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Redirect With Meta Refresh


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5 replies to this topic

#1 mee

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Posted 14 January 2011 - 01:55 PM

Does Google also honor the Meta Refresh Tag as the 301 redirect?
I want to set up redirect from a place which does not support htaccess and the only available option is meta refresh, If I end up using it than will Google pass link power from old URLs to the new URLs ?

and what time should I set in the meta refresh tag? should It be 0 or something like 2 or 5 seconds ?

Thanks


#2 Michael Martinez

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Posted 14 January 2011 - 02:54 PM

QUOTE(mee @ Jan 14 2011, 10:55 AM) View Post
Does Google also honor the Meta Refresh Tag as the 301 redirect?


Yes, they do.

QUOTE
I want to set up redirect from a place which does not support htaccess and the only available option is meta refresh, If I end up using it than will Google pass link power from old URLs to the new URLs ?


I don't recall if they say they do.

QUOTE
and what time should I set in the meta refresh tag? should It be 0 or something like 2 or 5 seconds ?


I usually go with 0 seconds.


#3 qwerty

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Posted 14 January 2011 - 03:52 PM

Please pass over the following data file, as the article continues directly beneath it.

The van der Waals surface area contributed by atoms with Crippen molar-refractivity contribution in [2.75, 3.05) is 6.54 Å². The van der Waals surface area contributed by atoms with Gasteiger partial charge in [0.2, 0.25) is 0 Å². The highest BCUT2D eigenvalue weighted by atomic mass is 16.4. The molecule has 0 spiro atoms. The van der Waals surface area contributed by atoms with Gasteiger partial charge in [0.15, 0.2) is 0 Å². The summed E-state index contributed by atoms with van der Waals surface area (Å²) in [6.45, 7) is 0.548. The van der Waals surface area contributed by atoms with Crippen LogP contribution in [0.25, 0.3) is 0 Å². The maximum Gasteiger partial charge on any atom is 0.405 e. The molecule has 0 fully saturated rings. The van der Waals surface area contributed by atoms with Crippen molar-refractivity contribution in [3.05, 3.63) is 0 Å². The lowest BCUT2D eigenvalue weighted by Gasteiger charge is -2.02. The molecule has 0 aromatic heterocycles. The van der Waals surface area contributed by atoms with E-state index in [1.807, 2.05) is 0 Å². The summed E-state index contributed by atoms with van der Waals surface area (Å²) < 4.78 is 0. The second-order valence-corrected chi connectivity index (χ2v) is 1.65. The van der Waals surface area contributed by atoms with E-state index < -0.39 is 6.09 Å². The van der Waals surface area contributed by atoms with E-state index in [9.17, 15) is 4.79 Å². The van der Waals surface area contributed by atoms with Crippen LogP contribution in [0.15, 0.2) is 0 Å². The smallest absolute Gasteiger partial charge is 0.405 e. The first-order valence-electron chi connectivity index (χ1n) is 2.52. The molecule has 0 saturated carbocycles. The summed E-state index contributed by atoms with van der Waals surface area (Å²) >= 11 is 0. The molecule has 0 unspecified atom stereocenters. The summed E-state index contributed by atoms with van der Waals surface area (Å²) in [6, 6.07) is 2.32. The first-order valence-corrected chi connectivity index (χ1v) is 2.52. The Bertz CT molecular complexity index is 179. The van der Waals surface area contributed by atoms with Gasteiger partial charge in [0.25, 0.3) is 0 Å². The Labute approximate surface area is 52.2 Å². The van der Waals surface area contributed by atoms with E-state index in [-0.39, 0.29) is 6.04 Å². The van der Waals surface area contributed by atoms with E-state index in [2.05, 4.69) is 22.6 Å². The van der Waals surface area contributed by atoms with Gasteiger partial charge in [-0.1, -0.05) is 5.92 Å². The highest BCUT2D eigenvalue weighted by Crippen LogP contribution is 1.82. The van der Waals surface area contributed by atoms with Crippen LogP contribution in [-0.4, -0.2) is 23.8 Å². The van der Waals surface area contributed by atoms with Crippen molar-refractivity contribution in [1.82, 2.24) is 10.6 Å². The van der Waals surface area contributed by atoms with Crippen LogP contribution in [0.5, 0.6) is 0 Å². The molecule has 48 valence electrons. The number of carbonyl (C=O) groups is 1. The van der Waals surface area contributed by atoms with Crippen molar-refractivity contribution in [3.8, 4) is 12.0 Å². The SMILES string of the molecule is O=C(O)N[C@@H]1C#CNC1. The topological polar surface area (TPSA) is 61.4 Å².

As I understand it, if you have to use a meta refresh, and you want the search engines to treat it like a 301 redirect, then Michael's recommendation of 0 seconds is the way to go. But years ago, I read a page by our old friend Ian Mcanerin in which he warns that the meta refresh is definitely not the best way to go, suggesting that sometimes a search engine will treat it as a 302 rather than a 301, leaving the old page in the index. Here's what he wrote on the subject:
QUOTE
Meta Refresh Redirect (Not The Best Choice)

Let's start with a bad example. It's also a very, very common example, so you need to know about it. There is an HTML tag called the meta refresh that can do redirects that search engines can detect and react to. This is the one exception to the idea that client side scripts and tags don't affect search engines. They usually look at this one.

The question is, after they look at it, how do they handle it? This is a very important issue. For one thing, webmasters have been using this for years in good faith, and if a search engine fails to understand it then the result would be a lot of very good sites not being handled properly.

So a search engine needs to deal with it. Most search engines assume that a refresh that's faster than the time it would take the average page to load fully is intended act like a server redirect, whereas if the refresh is set high enough for the user to see it and update their bookmarks, that the intent was to have the user fix their bookmarks, not for the server to fix it for them. At this point the refresh is more of a courtesy than an instruction. Therefore search engines typically only worry about fast refreshes.

Now, they appear to treat a fast meta refresh as a 302, and life is much better for everyone involved. I'm not aware of any official statements on how they handle meta refresh, so this information comes from word-of-mouth and testing. Since it's handled as a 302, it's not the preferred type of redirect for SEO purposes.